Mono "Pilgrimage of the Soul (Rough Trade)"
Pilgrimage of the Soul is the 11th studio album in the 22-year career of Japanese experimental rock legends, MONO. Recorded and mixed – cautiously, anxiously, yet optimistically – during the height of the COVID-19 pandemic in the summer of 2020, Pilgrimage of the Soul is aptly named as it not only represents the peaks and valleys where MONO are now as they enter their third decade, but also charts their long, steady journey to this time and place.
Lydia Hol "Some Dreamers of the Golden Dream (Rough Trade)"
Some Dreamers of the Golden Dream, Lydia Hol’s newest record, captures the strange paradox of Hollywood, and the illusion of utopian happiness. Societal fragmentation and darkness underneath the gloss are key themes of the record, with each of the nine songs offering a distinct lens to peer inside of, encapsulating the artificiality of the California dream.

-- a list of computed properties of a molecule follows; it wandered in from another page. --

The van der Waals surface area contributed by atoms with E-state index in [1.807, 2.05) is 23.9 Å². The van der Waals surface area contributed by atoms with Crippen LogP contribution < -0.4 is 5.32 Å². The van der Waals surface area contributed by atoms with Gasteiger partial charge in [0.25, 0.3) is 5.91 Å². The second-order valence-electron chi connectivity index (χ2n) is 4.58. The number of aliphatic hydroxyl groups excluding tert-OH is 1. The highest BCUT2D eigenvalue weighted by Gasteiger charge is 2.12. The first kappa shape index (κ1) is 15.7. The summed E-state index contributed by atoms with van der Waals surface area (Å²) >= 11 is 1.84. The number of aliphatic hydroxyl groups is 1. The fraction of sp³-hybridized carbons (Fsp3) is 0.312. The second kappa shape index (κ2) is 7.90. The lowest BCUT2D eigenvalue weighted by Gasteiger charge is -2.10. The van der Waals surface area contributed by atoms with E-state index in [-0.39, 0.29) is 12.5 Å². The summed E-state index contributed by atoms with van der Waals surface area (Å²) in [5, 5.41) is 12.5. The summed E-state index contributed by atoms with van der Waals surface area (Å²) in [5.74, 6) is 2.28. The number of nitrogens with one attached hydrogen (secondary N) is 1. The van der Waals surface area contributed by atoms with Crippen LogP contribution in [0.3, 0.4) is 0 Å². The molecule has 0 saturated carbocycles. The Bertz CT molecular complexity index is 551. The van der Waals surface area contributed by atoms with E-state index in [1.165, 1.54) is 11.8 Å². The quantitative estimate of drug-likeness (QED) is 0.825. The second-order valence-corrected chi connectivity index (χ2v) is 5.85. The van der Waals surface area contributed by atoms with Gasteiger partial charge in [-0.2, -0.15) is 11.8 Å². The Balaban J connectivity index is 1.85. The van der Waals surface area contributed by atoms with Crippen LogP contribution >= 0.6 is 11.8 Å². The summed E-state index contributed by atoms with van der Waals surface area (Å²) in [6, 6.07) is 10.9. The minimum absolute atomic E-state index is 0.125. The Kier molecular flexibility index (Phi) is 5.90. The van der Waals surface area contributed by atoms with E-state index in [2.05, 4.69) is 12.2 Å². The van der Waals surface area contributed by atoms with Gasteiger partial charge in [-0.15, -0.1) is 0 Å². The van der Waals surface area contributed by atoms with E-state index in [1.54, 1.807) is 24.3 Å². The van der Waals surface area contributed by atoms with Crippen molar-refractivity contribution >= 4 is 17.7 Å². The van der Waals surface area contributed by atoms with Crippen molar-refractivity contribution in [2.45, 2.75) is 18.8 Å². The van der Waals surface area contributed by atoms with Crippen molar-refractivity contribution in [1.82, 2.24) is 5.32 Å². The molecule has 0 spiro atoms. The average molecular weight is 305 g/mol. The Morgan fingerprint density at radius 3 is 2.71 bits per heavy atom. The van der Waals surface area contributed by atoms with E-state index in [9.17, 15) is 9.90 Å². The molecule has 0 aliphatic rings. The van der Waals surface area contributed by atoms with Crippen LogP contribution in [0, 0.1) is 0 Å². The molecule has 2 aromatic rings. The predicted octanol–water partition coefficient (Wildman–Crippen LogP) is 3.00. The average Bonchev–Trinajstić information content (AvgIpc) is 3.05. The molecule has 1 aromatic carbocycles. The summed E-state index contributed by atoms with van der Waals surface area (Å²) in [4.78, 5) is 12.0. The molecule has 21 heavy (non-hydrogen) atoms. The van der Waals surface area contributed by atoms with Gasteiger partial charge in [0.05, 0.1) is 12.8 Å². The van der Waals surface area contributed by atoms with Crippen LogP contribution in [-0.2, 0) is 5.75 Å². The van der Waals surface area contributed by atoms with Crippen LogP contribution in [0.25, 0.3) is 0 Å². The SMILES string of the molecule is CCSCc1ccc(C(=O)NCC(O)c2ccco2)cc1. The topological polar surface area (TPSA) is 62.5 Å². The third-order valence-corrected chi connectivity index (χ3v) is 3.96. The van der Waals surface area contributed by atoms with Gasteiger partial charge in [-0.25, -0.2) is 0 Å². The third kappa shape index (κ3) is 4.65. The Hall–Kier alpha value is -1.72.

We Were Promised Jetpacks "Enjoy the View (Rough Trade Publishing)"
From Big Scary Monsters:
Acclaimed Scottish rock band We Were Promised Jetpacks are back with their much-anticipated new album Enjoy the View. Since releasing 2018’s ‘The More I Sleep The Less I Dream’, the band have embraced change head-on. Amicably parting ways with guitarist Michael Palmer, leaving a notable empty fourth corner in their practice room, it marked a transitory moment in the band’s acclaimed career, and one that would be cemented by events to come.
Entering 2020 as a trio with a handful of songs written and a successful US tour under their belts, the world around them came to a sudden halt. Yet despite the unquestionable uncertainty that the lockdown brought, it also proved to be a blessing in disguise as the band were able to take stock, focus on new ways of writing and evolve their sound. Fifteen years into their career, the trio are more focussed than ever and Enjoy the View is the result of a band overcoming, and even thriving, despite the odds.
Hawthorne Heights "The Rain Just Follows Me (Pure Noise)"
The Rain Just Follows Me, the eighth album from Ohio emo champs Hawthorne Heights, is a comfortable addition to their catalogue, one in which they create carefully calibrated mix of soft and heavy. The songs blend clean vocals and bright melodies with screams and brutal guitars seamlessly, like on Thunder In Our Hearts, which has a heavy opening, sparse verses and builds from there to a bouncy post-chorus.